By Brian Lafferty
December 20, 2013 (San Diego) – The year is 1961, and the setting is Greenwich Village in New York City. Llewyn Davis (Oscar Isaac) is an aspiring folk singer – and a darn good one – just trying to earn a living. As gifted as he is, it’s too bad nobody wants to hire him. The film takes place during one week in which he finds his career – and himself – going nowhere at every turn.
To even attempt to summarize the plot beyond what I’ve already done would be pointless for the simple reason that there is no plot. The screenplay flies in the face of everything screenwriting books like Robert McKee’s pretentious and authoritarian Story and Blake Snyder’s Save the Cat “teach” neophyte screenwriters (even a mere glance at Blake Snyder’s “Beat Sheet” induces the gag reflex; pure chutzpah considering his only produced screenplays were Stop! Or My Mom Will Shoot and Blank Check)
The Coen Brothers liberate themselves from the constraints of formula and let the story go where it wants to. Llewyn Davis travels from New York City to Chicago and back, but his physical journey mirrors that of Professor Gopnik’s mental and spiritual one in A Serious Man: nowhere and with no answer and no light at the end of the tunnel.
The dialogue is a nonstop parade of wit, heart, and insight. I regret not jotting down some of it. At the same time, however, if I were to try to write down the best lines, I might as well have transcribed the whole screenplay. It’s that perfectly crafted.
The timing and rhythm of both the words and the actors’ delivery aids is faultless. In one scene, Davis’ argument with Jean (Carey Mulligan) over planning an abortion is a spirited game of dialogue table tennis. Davis lobs a bit of witty dialogue towards Jean. Jean lobs a few bits back. He returns, she then volleys hard with a shrill profanity-laced comeback.
Oscar Isaac balances never-waning optimism with apathy heard in his character’s tired voice, and seen in his character’s weary body language. Working in conjunction, these two antonymous qualities propel the film forward. Because Llewyn Davis dominates the film so much, and the supporting cast (which includes John Goodman in addition to Mulligan) is afforded barely any screen time, this multifaceted approach to his character reduces tedium. Llewyn Davis certainly dwells in the doldrums, but his positivism keeps him – and the entire film – afloat through all the setbacks, rejections, and a mercilessly frigid winter.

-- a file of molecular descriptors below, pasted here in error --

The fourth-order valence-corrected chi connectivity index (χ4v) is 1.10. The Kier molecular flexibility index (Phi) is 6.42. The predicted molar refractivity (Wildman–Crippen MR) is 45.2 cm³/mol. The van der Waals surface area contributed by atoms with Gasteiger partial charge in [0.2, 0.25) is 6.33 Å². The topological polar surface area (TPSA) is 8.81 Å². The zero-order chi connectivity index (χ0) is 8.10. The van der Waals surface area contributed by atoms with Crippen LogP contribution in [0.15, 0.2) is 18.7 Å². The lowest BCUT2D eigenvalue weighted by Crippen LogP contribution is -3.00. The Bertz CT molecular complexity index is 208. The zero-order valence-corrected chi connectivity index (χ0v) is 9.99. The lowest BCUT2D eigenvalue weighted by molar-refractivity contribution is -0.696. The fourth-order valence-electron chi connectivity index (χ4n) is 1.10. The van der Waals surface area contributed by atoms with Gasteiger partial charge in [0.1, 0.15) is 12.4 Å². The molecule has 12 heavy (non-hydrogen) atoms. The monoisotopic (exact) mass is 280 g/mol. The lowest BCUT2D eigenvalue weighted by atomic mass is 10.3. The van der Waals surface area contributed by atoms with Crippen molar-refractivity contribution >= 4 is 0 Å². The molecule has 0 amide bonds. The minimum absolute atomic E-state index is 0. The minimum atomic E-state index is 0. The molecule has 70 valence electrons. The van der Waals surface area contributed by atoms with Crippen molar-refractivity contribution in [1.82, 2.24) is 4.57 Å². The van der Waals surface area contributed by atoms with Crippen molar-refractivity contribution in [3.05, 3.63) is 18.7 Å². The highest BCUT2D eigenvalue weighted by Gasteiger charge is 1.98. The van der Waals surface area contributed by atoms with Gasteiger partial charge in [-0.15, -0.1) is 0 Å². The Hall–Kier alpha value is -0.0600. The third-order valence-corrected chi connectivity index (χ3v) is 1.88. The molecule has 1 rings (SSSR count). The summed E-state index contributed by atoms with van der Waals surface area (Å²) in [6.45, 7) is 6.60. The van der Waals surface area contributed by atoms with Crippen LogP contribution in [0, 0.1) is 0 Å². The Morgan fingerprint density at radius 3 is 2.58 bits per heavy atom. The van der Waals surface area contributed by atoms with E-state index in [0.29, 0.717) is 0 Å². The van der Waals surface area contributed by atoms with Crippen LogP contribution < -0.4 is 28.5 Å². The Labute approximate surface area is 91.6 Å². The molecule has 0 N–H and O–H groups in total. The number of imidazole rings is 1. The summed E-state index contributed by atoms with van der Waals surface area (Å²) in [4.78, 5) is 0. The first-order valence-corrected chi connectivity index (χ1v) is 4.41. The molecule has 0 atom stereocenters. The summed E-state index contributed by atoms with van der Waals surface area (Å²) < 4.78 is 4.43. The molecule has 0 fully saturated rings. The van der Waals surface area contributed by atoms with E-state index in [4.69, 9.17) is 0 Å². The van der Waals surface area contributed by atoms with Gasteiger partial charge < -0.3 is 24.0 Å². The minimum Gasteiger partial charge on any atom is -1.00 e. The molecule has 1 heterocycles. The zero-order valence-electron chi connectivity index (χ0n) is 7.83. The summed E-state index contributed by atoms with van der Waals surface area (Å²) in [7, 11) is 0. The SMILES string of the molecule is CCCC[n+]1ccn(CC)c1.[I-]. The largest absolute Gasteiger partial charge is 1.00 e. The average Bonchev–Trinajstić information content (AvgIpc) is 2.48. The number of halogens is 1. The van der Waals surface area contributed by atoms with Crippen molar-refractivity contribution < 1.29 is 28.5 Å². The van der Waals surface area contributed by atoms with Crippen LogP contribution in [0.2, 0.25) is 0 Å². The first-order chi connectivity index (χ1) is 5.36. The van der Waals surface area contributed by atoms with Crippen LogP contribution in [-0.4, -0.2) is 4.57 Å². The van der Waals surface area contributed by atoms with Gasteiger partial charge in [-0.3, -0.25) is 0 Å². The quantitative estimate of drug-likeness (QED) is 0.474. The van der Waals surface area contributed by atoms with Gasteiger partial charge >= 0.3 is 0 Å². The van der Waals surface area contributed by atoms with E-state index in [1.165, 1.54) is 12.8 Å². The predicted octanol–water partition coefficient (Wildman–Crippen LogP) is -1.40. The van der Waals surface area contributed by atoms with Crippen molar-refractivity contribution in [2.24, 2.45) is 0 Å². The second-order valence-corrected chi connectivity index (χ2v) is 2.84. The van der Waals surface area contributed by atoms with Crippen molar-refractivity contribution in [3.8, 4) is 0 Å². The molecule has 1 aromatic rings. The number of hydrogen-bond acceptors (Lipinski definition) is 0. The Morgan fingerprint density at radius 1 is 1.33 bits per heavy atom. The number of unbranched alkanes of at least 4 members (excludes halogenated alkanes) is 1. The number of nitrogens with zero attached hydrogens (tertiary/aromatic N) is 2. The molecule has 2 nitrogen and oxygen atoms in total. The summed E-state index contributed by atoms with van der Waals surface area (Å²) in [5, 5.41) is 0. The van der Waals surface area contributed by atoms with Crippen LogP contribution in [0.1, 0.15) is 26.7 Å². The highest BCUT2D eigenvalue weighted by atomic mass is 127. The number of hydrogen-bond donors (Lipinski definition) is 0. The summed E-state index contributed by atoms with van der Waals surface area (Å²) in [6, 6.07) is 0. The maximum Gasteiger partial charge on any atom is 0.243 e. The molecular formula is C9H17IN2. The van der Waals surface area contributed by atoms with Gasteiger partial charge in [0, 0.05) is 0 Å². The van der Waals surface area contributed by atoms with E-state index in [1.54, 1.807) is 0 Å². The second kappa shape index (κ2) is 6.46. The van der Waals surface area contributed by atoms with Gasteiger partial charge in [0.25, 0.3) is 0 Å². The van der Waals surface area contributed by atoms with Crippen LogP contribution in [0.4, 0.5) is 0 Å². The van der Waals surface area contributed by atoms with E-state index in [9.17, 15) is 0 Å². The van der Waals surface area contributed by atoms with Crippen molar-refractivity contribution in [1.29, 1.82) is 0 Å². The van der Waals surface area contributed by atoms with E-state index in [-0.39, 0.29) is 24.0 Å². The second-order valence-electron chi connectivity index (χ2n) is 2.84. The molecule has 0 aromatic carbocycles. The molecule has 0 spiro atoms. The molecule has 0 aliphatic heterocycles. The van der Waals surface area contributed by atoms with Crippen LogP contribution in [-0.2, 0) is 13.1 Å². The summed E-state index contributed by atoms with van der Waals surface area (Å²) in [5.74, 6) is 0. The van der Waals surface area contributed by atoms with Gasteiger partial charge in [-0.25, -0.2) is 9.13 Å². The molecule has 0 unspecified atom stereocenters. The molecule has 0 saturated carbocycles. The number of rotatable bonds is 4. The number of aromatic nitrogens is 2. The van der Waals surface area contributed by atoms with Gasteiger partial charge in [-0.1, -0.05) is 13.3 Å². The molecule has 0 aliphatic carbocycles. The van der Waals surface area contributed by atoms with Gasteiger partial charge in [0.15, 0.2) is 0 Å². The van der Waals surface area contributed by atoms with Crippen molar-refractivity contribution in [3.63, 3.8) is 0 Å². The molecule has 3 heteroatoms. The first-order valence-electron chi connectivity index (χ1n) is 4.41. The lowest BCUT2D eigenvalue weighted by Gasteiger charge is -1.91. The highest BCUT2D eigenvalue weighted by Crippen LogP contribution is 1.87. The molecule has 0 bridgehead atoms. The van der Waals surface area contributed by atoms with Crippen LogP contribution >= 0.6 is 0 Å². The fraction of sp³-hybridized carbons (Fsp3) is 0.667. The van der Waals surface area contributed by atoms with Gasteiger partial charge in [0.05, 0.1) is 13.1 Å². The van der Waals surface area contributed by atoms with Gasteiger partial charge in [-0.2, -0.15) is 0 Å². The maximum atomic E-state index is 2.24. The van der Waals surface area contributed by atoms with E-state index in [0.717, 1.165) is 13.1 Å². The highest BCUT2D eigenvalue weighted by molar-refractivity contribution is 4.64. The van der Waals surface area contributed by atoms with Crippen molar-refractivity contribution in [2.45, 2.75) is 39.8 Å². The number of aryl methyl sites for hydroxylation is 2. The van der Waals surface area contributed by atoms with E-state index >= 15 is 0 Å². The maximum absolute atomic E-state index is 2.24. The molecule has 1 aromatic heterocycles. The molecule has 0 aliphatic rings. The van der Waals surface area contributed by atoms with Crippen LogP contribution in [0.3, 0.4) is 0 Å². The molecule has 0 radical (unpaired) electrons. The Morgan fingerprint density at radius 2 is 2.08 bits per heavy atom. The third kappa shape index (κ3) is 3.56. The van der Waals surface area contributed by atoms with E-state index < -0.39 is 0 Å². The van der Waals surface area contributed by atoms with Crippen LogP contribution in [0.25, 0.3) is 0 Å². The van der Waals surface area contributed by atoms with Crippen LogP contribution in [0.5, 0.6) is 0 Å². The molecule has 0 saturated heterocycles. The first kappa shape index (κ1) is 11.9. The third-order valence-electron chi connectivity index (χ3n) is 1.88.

Ordinarily, Roger Deakins does the cinematography for the Coens’ films. Inside Llewyn Davis was instead shot by French cinematographer Bruno Delbonnel. He previously collaborated with Jean-Pierre Jeunet – a true master of the movie image – on Amelie (2001) and A Very Long Engagement (2004). His work in the United States includes Harry Potter and the Half-Blood Prince and Dark Shadows, the latter more illustrative of his tendency toward high-caliber aesthetics, boasting a color palette so deliciously dark and striking that it’s almost overpowering.
It’s clear that Delbonnel prefers to work in extremes. This explains Inside Llewyn Davis’ aggressively bleak wintertime photography. Harshness dominates the cinematography’s every facet. Not once does the sun peek out from the gloomy overcast sky. The freeway at night is a sea of blackness lit only by snow and headlights. There are no warm colors. In fact, there are barely any colors at all; they are desaturated to the maximum possible extent.
There are many talented directors out there, but I can think of few contemporary writers and directors more uniquely talented than the Coen Brothers. For almost thirty years they’ve made their movies on their terms, but they’ve also made them equally accessible to art house and Hollywood-minded moviegoers. Time after time, they’ve demonstrated their propensity toward making films that are unconventional and uncommonly personal, yet thoroughly entertaining all the same. Inside Llewyn Davis is no exception.
Inside Llewyn Davis is now playing in San Diego.
A CBS Films release. Directors: Ethan Coen and Joel Coen. Screenplay: Joel Coen and Ethan Coen. Cinematography: Bruno Delbonnel. Cast: Oscar Isaac, Carey Mulligan, John Goodman, Garrett Hedlund, Justin Timberlake, and F. Murray Abraham. Running time: 105 minutes. Rated R.
Brian Lafferty is an award-winning film critic and assistant editor currently living in San Diego. He graduated with a B.A. in Radio-TV-Film from California State University, Fullerton. In 2013, he won a San Diego Press Club Award for his film criticism, taking third place for his review of Before Midnight. He welcomes letters at firstname.lastname@example.org. You can also follow him on Twitter: @BrianLaff.